If you yourself live with mental illness and find yourself at a place where you’re able to talk about it, then talk about it! The best way to fight stigma is to shine light upon what is unknown and provide examples to prove the contrary to what so many people believe. Living with mental health issues doesn’t make us dangerous or constantly miserable. Spread the word.

    3. Donate to a Mental Health Charity
    Donations can be made anonymously if you wish, nobody would have to know it’s you. Even smaller amounts count and make a big deal to enable charities to help those in need. Any donation of any type and value is precious so if you can, please consider.

    4. Challenge the stigma
    It is possible that you may come across comments about mental health problems that are discriminating, or are putting people with mental illnesses down. If so, you can stand up against it. By challenging stigma that surrounds mental health you may possibly change someone’s view on the subject. Just one person with a change of heart makes a difference.

    Together we can stop the stigma. Thank you for reading!

     

    With Love,

    Kristina

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    Social Media Presence

    Hello everyone!
    The blog seems to have been received well among you and I’m eternally grateful for all the lovely support I’ve gotten the last couple of weeks. Thank you! Thank you! Thank you!

    I’m currently in the process of setting up more social media platforms for “A Peculiar Mind”. At this point I have a Pinterest page running, a Facebook page and an account on Bloglovin that I started literally 10 minutes ago (hehe). In the upcoming days I’d like to get Instagram and Twitter started, as well. If anyone has got any tips for me regarding social media marketing and promotion, let me know!
    All help as appreciated.

    It’s still all a work in progress but here are the links to the pages I got up so far!

    Follow my blog with Bloglovin

    Like my page on Facebook

    Follow me on Pinterest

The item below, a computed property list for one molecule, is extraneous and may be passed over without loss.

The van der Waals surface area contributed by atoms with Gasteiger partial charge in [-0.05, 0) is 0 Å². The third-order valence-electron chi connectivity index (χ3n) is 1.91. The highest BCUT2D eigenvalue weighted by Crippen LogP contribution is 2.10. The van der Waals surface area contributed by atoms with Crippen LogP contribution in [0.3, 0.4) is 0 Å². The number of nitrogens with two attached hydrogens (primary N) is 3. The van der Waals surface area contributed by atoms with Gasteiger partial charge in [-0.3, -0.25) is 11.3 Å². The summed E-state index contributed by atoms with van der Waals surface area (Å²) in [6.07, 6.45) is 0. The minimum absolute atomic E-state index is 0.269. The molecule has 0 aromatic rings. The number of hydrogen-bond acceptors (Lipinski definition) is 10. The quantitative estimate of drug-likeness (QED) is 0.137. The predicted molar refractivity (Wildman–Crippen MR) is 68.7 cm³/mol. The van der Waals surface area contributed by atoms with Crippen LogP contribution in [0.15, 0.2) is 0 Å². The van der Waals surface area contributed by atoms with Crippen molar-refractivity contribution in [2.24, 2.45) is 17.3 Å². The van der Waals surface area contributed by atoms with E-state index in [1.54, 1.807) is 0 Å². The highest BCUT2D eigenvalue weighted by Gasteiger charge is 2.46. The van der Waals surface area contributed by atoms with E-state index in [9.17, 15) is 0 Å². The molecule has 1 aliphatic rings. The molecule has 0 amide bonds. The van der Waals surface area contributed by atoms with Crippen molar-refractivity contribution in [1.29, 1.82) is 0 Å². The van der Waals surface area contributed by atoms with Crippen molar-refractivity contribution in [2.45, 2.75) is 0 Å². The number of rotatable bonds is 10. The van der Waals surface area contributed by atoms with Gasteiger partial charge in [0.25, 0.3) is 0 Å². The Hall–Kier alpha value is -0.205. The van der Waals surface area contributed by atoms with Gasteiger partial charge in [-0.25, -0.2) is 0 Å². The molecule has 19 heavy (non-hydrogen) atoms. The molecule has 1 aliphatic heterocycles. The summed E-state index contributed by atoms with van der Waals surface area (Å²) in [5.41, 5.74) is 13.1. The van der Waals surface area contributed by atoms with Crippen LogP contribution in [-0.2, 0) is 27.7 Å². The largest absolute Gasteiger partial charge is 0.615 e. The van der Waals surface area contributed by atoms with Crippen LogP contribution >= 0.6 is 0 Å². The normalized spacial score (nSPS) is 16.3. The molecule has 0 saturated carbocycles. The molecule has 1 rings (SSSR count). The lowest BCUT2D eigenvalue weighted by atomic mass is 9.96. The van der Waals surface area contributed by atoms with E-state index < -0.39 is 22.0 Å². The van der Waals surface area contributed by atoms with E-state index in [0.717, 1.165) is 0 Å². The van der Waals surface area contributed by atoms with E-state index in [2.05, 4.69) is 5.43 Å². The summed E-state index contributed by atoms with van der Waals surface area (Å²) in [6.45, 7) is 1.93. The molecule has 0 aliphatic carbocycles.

Thank you all, once again.

     

    With Love,

    Kristina

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    How Online Support Groups Helped Healing My Mental Health

    The negative side to social-media use is well documented, but there’s also another, much more positive side that is often overlooked. Every day many thousands of people who suffer from mental health issues find acceptance, advice and support among people they can closely relate to in social media groups and other communities. Support that can sometimes be lifesaving. 

    (Before I start though I want to kindly point out that support online should NOT substitute psychotherapy or any other kind of support available out in the “real world”.)

     

    It’s not a secret that mental health issues commonly put us in situations where it’s easy to become isolated from the rest of the world. People with depression tend to push others away, while those who suffer from anxiety, paranoia or autism oftentimes find themselves simply unable to interact with others. Many also find themselves excluded due to odd social behaviours. Having a network of support right at your fingertips, ready to lend an ear or to give advice is valuable beyond measure. It’s a safe haven for many, a meeting place, refuge away from peering eyes and oftentimes even a lifeline.

    Earlier this year when I first was told of Avoidant Personality Disorder I felt very confused. I couldn’t make out what it meant for me, or for my life.

    Was I now officially crazy?

    Without being rational I felt like my life could just as well be over now that I had been “labeled”. The prospect of ever finding work seemed tiny, and I didn’t really have many friends or family other than my son and a handful of people overseas. People I thought may still look for the door once they find out what’s going on.